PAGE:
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Dr Syed described Unitar's virtual education concept as a hybrid, middle-ground approach--a combination of conventional, face-to-face instruction and online, multimedia delivery.

Students are given CD-ROM courseware and have online access to lecturers but are also required to attend tutorials and exams at Unitar's 12 study centers nationwide that serve as "mini campuses".

"At the centers, students meet and interact with professors and other students, use computer facilities and do research in our library. Students may visit the study center once a week or once a month depending on course requirements, but generally will have to attend a minimum three tutorials per semester per course," he said.

Dr Syed believed the hybrid model would stay for some time as some courses such as engineering still require hands-on experiments and warm body supervision. "But the distributed campus model we have adopted is far more cost-effective than a conventional centralized campus," he said.

The university currently offers mainly information technology and business administration programs but plans to expand its offerings in future.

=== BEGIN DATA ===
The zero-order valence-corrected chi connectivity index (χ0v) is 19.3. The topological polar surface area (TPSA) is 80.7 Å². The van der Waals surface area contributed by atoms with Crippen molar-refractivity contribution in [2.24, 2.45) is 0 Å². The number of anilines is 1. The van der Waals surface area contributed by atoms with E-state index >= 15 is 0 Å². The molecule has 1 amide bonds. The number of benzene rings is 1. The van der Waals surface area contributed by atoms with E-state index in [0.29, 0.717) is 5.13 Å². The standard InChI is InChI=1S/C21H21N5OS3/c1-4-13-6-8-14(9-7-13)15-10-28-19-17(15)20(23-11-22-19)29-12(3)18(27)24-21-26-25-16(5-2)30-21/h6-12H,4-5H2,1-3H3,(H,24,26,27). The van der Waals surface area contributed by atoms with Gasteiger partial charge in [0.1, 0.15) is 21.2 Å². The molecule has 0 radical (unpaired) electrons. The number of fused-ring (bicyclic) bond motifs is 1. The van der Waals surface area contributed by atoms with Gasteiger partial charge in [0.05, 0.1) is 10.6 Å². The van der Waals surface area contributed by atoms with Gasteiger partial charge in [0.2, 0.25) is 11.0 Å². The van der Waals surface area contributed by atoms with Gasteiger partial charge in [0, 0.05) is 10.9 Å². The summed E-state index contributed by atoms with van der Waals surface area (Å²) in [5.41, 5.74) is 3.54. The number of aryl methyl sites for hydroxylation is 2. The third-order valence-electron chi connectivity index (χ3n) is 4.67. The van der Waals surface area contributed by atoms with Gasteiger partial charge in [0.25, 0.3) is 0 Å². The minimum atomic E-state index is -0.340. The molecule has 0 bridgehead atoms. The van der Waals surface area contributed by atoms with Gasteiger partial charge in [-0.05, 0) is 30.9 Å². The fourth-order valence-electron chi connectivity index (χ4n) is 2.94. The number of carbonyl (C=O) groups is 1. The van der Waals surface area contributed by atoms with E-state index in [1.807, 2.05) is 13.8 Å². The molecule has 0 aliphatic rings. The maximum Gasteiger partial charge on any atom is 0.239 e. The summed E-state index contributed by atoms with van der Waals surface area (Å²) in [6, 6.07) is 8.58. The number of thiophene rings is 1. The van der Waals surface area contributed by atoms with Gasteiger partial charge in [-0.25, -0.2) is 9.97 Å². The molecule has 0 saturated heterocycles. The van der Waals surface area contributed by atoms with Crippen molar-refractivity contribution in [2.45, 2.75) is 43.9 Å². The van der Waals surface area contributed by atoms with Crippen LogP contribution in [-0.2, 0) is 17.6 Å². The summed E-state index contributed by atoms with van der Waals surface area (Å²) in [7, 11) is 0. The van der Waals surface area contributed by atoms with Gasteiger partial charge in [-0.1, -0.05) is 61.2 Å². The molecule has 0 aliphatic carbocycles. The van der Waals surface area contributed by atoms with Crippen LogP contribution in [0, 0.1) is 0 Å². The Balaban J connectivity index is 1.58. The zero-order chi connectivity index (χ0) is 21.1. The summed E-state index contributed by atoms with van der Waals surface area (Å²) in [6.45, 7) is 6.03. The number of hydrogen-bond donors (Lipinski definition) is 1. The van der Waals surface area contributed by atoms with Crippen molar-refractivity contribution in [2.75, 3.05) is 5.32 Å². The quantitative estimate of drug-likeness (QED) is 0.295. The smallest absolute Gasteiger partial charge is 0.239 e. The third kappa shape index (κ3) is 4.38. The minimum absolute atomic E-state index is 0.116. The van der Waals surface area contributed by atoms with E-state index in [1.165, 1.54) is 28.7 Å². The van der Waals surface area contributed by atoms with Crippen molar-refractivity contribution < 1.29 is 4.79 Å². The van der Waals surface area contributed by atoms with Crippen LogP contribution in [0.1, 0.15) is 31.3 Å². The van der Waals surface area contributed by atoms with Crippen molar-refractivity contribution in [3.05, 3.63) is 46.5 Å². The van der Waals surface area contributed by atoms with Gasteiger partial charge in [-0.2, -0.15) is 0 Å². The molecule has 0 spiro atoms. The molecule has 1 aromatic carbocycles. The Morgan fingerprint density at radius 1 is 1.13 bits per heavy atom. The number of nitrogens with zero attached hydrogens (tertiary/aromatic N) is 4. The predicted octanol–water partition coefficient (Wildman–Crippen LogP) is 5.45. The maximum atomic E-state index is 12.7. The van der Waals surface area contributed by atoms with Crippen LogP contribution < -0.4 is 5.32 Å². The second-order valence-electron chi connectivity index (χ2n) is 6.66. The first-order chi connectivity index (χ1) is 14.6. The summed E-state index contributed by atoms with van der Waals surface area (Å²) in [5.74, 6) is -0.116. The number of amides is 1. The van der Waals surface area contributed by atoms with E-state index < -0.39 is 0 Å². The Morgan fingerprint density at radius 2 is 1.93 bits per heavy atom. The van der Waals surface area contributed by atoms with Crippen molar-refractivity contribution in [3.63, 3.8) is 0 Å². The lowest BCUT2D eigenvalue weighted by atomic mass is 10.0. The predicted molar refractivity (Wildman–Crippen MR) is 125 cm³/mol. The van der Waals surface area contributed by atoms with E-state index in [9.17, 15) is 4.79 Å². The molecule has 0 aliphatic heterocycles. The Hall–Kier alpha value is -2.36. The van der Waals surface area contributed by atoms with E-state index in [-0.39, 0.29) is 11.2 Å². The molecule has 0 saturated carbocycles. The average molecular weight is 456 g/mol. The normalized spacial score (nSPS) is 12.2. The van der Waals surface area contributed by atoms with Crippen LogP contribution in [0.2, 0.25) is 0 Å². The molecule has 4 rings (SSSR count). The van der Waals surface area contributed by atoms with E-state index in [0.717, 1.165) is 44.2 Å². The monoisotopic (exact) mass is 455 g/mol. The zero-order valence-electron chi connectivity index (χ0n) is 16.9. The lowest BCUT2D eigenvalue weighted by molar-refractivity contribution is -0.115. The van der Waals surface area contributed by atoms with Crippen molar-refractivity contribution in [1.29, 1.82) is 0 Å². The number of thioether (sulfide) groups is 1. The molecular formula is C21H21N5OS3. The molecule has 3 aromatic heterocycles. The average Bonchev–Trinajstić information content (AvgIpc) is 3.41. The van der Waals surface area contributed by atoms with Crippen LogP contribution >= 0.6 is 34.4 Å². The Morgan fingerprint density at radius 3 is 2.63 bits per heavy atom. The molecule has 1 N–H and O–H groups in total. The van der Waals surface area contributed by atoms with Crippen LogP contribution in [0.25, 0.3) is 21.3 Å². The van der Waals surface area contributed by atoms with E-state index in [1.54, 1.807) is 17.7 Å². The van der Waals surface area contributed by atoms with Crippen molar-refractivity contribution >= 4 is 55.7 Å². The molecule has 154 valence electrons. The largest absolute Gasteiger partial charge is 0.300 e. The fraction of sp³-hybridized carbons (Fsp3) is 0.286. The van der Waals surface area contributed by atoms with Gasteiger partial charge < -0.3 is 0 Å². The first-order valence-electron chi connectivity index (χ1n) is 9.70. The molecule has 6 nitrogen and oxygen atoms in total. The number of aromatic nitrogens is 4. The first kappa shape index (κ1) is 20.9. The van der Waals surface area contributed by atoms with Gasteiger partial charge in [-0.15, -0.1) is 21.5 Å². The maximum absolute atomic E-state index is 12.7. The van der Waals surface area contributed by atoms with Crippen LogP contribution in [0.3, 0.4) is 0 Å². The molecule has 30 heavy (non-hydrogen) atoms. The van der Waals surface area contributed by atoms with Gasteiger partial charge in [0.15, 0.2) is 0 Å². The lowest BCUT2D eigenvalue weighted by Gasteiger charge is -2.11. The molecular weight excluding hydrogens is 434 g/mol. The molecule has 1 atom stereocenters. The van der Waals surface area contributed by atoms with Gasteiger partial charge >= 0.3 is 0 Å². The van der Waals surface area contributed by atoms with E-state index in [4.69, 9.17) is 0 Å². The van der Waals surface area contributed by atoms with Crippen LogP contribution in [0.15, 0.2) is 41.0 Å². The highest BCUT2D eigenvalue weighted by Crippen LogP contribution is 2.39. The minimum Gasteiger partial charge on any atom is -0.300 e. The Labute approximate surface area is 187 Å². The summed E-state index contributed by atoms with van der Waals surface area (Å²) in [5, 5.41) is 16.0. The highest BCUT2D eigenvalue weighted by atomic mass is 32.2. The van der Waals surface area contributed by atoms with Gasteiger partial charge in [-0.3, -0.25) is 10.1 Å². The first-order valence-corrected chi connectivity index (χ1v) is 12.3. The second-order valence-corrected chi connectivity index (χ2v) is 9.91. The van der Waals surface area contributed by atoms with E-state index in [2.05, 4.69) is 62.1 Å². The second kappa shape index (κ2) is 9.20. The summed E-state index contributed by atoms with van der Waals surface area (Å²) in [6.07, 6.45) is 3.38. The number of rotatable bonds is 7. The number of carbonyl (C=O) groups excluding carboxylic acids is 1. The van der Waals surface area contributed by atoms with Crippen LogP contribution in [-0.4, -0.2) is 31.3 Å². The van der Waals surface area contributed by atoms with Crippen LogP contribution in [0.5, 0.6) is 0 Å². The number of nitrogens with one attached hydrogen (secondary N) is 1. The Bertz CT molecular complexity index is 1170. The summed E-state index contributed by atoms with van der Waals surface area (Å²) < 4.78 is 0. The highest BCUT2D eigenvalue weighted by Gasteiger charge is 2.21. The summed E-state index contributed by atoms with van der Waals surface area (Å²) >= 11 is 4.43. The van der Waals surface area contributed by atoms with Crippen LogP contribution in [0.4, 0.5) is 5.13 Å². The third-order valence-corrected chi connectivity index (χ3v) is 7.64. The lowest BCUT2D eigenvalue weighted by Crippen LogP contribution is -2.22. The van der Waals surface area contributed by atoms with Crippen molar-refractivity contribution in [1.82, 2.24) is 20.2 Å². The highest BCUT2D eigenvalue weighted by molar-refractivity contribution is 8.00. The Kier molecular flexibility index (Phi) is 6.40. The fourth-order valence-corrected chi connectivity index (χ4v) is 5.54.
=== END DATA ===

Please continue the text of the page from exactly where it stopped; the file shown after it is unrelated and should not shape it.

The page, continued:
Next January, private college Kolej Damansara Utama (KDU) is offering American degrees and Master's programs through collaboration with Tuoro University International (TUI) in California, an US-accredited virtual university.

KDU chief executive Dr B. C. Tan said students stand to save dramatically in tuition costs for the program, which is about US$13,160 compared to attending an average four-year degree program in the US of about US$72,000 or US$ 36,000 for 2+2 twinning program. "It has the added benefit of minimizing the brain drain often associated with Malaysian students studying in America and not returning," he said.

Dr Tan said the TUI-developed "cyber classroom" concept encourages more interaction with threaded discussion lists, real-time collaboration, live audio and video class conferences, and individual conferences between faculty and students. "There is at least twice as much interaction online than in the traditional classroom," said Dr Tan.

He added that students would also be able to get full text access to TUI's cyber library with over 8,000 academic and professional journals and over 1,000 newspapers from around the world. "This information is well organized with powerful search engines and instantly available to the students anytime and anywhere," he said.



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